“Ignorance more frequently begets confidence than does knowledge.” — Charles Darwin1
“I’m often wrong but never in doubt.” — Ivy Baker Priest2
The Dunning-Kruger effect is a type of cognitive bias that leads people with a poor ability to perform a task to overestimate their ability to perform that task.3 This human foible often results in humorous consequences. Consider, for example, the criminal case of McArthur Wheeler, who was arrested for robbing two banks while his face was covered in lemon juice. In a curious misunderstanding of its chemical properties and ability to function as invisible ink, he was confident that lemon juice would render him invisible to security cameras.4 If you’ve ever watched a movie and thought to yourself, “These people think they’re smart, and they have no idea they’re actually complete idiots,” then you’ve watched a depiction of the Dunning-Kruger effect at work.
I prefer the reciprocal interpretation of this effect: The better you get at something, the better able you are to assess whether you really are any good at it. The concept here is that, as you gain expertise, you become more discerning, critical, and likely to find subtle faults in your performance. This idea certainly holds true in many disciplines, including surgery. I’ve heard from many experienced and skilled surgeons that they thought of themselves as great surgeons earlier in their careers, only later to discover nuanced levels of excellence they didn’t even know existed. This is such a common observation that its absence should be a warning sign.
Surgical confidence is obviously important, but striking a balance between trepidation and overconfidence is critical. I have observed surgeons whose results could have improved from their achieving a better balance between these two extremes. If you think about it for just a moment, our profession is an odd one. It takes a confident individual to plunge a knife into another human being in pursuit of healing, and it takes a confident individual to convince a patient to allow it. Confident is perhaps the most flattering of several adjectives that could be used to describe surgeons.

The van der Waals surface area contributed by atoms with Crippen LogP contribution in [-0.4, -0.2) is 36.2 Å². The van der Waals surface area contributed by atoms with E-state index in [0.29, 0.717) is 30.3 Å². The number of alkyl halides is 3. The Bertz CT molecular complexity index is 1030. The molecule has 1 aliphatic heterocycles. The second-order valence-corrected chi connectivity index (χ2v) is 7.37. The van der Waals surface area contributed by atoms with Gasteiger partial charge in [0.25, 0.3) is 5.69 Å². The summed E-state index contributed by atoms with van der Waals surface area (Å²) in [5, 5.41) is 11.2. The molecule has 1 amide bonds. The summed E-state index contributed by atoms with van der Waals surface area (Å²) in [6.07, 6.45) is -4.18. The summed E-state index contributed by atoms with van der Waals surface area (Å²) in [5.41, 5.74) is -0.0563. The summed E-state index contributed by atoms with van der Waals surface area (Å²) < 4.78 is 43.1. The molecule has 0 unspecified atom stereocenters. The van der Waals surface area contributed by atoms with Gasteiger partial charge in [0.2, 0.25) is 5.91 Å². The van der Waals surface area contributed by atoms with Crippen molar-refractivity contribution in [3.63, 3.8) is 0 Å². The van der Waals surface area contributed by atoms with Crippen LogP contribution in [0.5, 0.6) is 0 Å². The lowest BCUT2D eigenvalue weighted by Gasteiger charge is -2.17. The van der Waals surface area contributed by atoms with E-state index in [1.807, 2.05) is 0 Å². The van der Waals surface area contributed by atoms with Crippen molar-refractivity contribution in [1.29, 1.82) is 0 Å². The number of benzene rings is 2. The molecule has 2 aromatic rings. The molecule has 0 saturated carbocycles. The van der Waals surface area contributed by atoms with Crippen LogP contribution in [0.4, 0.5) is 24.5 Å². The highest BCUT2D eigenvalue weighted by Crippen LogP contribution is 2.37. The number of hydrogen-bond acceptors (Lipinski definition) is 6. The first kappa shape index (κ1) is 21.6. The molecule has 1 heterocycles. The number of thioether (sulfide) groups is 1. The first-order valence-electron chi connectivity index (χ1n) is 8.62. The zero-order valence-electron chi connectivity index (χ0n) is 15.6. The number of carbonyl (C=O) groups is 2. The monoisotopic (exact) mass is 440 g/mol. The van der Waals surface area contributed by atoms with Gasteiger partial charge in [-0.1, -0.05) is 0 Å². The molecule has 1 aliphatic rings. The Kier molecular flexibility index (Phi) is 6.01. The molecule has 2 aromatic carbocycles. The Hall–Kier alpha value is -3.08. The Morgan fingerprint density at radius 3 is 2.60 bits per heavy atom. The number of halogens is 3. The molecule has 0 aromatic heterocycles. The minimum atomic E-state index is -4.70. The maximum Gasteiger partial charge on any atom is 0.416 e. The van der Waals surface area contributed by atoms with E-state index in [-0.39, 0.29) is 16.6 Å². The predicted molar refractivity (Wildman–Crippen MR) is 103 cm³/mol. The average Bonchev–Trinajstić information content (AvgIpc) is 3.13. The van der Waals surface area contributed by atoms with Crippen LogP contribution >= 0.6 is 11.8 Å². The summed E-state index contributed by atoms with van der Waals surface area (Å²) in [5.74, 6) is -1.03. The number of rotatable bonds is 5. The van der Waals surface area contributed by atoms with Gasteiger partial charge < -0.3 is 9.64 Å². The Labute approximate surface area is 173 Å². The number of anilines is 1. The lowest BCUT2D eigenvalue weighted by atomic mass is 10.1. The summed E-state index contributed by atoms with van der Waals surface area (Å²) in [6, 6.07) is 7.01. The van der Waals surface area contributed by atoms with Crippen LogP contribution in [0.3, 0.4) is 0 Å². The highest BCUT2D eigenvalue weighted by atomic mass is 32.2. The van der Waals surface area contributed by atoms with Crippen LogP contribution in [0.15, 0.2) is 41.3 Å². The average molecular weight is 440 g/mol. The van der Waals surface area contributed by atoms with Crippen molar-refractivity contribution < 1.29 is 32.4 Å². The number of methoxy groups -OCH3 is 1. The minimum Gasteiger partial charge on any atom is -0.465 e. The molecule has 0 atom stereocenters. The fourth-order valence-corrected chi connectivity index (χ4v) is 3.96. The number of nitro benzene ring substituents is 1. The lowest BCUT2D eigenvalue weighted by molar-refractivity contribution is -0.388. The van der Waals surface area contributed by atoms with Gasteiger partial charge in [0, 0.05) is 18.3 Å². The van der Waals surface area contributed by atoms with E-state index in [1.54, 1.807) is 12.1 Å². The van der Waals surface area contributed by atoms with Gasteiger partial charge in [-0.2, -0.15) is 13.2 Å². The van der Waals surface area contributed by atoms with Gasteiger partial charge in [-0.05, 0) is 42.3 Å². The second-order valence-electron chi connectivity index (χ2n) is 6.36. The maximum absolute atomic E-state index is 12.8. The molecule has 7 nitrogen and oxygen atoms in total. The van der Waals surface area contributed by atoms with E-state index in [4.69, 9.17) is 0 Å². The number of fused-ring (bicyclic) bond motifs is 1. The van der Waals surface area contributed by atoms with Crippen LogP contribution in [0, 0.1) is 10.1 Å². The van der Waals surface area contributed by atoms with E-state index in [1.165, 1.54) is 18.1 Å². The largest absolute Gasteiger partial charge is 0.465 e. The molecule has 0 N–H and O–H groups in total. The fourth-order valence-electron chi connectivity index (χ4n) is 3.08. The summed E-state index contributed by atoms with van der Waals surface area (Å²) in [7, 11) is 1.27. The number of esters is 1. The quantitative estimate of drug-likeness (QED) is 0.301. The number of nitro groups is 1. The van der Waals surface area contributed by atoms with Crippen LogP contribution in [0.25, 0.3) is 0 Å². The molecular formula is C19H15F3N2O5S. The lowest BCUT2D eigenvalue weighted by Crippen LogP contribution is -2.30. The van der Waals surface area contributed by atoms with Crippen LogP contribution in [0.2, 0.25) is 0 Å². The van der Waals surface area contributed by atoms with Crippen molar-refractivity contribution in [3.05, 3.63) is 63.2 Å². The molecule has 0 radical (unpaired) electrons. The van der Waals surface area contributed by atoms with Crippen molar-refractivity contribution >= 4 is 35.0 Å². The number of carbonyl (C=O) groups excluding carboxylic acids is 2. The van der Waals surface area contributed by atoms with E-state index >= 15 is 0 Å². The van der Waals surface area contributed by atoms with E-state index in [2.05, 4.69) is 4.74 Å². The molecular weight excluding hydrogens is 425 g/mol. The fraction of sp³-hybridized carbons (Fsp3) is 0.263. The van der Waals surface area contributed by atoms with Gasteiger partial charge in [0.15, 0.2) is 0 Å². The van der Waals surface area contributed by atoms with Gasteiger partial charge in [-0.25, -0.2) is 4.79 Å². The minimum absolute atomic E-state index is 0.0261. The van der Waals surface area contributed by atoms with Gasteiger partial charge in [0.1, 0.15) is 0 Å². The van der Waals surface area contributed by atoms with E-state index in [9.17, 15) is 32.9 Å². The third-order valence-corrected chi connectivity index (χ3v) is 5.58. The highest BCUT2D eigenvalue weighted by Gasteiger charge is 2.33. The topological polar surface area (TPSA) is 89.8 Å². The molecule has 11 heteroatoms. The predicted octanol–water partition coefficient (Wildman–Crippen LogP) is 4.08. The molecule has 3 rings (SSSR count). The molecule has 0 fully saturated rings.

Patients like confident surgeons who provide definitive recommendations and opinions, even though doing so is sometimes impossible. The last thing a patient wants to hear is that the solution to their problem is a complex and unknowable swirling sea of grey as opposed to a bedrock of black-and-white certainty. The trouble is that many problems are a sea of grey, and the more you know about those problems, the more you see that there are no definitive answers to them. The job of a surgeon is to digest the various nuanced uncertainties, disclose them to patients, and ultimately provide a confident recommendation on the best course of action.
That doesn’t mean we aren’t uncertain from time to time—and we should be. Dogmatic absolutism is generally the trait of either a rare genius who truly knows more than anyone else or, more commonly, from someone unwilling or unable to understand the situation completely. As surgeons, we must live with uncertainty while giving our patients the peace of mind that they crave and deserve. Maybe lemon juice will cover up that uncertainty. It’s worth a try.
Steven J. Dell, MD | Chief Medical Editor
1. Darwin C. The Descent of Man and Selection in Relation to Sex. John Murray; 1871.
2. Ivy Baker Priest Quotes. AZ Quotes. Accessed July 26, 2021. https://www.azquotes.com/author/25926-Ivy_Baker_Priest
3. Kruger J, Dunning D. Unskilled and unaware of it: how difficulties in recognizing one’s own incompetence lead to inflated self-assessments. J Pers Soc Psychol. 1999;77(6):1121-1134.
4. Why losers have delusions of grandeur. New York Post. May 23, 2010. Accessed July 26, 2021. https://nypost.com/2010/05/23/why-losers-have-delusions-of-grandeur/